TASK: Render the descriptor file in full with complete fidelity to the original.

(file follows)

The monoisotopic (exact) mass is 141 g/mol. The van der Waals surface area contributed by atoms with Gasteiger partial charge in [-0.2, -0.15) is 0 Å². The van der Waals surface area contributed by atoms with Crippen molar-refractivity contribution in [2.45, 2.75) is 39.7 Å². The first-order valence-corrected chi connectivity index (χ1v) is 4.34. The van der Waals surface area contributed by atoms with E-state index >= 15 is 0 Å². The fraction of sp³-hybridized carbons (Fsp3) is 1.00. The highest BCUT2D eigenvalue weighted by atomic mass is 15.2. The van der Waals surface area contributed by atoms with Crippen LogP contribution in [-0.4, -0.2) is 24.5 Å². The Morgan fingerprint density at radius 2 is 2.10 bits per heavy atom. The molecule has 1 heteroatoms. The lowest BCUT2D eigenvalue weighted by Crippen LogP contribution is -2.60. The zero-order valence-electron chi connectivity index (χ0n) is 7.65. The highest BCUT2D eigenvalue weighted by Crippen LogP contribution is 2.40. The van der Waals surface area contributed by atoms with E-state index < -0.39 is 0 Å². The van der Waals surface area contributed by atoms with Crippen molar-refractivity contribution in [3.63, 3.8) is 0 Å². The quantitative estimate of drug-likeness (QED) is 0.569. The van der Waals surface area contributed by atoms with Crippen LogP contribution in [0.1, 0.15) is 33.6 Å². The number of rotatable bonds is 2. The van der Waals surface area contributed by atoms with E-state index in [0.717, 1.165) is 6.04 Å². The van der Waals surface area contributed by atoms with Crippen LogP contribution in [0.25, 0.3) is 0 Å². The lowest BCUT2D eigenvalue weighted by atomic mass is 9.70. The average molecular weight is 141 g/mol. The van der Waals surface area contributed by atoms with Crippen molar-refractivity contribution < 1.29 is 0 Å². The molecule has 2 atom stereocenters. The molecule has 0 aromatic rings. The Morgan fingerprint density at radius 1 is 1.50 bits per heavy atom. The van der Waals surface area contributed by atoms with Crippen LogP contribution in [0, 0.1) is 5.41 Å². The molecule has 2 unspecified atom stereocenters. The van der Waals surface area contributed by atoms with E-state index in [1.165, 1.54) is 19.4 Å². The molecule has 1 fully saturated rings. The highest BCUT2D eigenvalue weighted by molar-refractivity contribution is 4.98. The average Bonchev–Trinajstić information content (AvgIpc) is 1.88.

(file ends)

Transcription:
The monoisotopic (exact) mass is 141 g/mol. The van der Waals surface area contributed by atoms with Gasteiger partial charge in [-0.2, -0.15) is 0 Å². The van der Waals surface area contributed by atoms with Crippen molar-refractivity contribution in [2.45, 2.75) is 39.7 Å². The first-order valence-corrected chi connectivity index (χ1v) is 4.34. The van der Waals surface area contributed by atoms with E-state index >= 15 is 0 Å². The fraction of sp³-hybridized carbons (Fsp3) is 1.00. The highest BCUT2D eigenvalue weighted by atomic mass is 15.2. The van der Waals surface area contributed by atoms with Crippen LogP contribution in [-0.4, -0.2) is 24.5 Å². The Morgan fingerprint density at radius 2 is 2.10 bits per heavy atom. The molecule has 1 heteroatoms. The lowest BCUT2D eigenvalue weighted by Crippen LogP contribution is -2.60. The zero-order valence-electron chi connectivity index (χ0n) is 7.65. The highest BCUT2D eigenvalue weighted by Crippen LogP contribution is 2.40. The van der Waals surface area contributed by atoms with E-state index < -0.39 is 0 Å². The van der Waals surface area contributed by atoms with Crippen molar-refractivity contribution in [3.63, 3.8) is 0 Å². The quantitative estimate of drug-likeness (QED) is 0.569. The van der Waals surface area contributed by atoms with Crippen LogP contribution in [0.1, 0.15) is 33.6 Å². The number of rotatable bonds is 2. The van der Waals surface area contributed by atoms with E-state index in [0.717, 1.165) is 6.04 Å². The van der Waals surface area contributed by atoms with Crippen LogP contribution in [0.25, 0.3) is 0 Å². The lowest BCUT2D eigenvalue weighted by atomic mass is 9.70. The average molecular weight is 141 g/mol. The van der Waals surface area contributed by atoms with Crippen molar-refractivity contribution < 1.29 is 0 Å². The molecule has 2 atom stereocenters. The molecule has 0 aromatic rings. The Morgan fingerprint density at radius 1 is 1.50 bits per heavy atom. The van der Waals surface area contributed by atoms with Crippen LogP contribution in [0, 0.1) is 5.41 Å². The molecule has 2 unspecified atom stereocenters. The van der Waals surface area contributed by atoms with E-state index in [1.165, 1.54) is 19.4 Å². The molecule has 1 fully saturated rings. The highest BCUT2D eigenvalue weighted by molar-refractivity contribution is 4.98. The average Bonchev–Trinajstić information content (AvgIpc) is 1.88.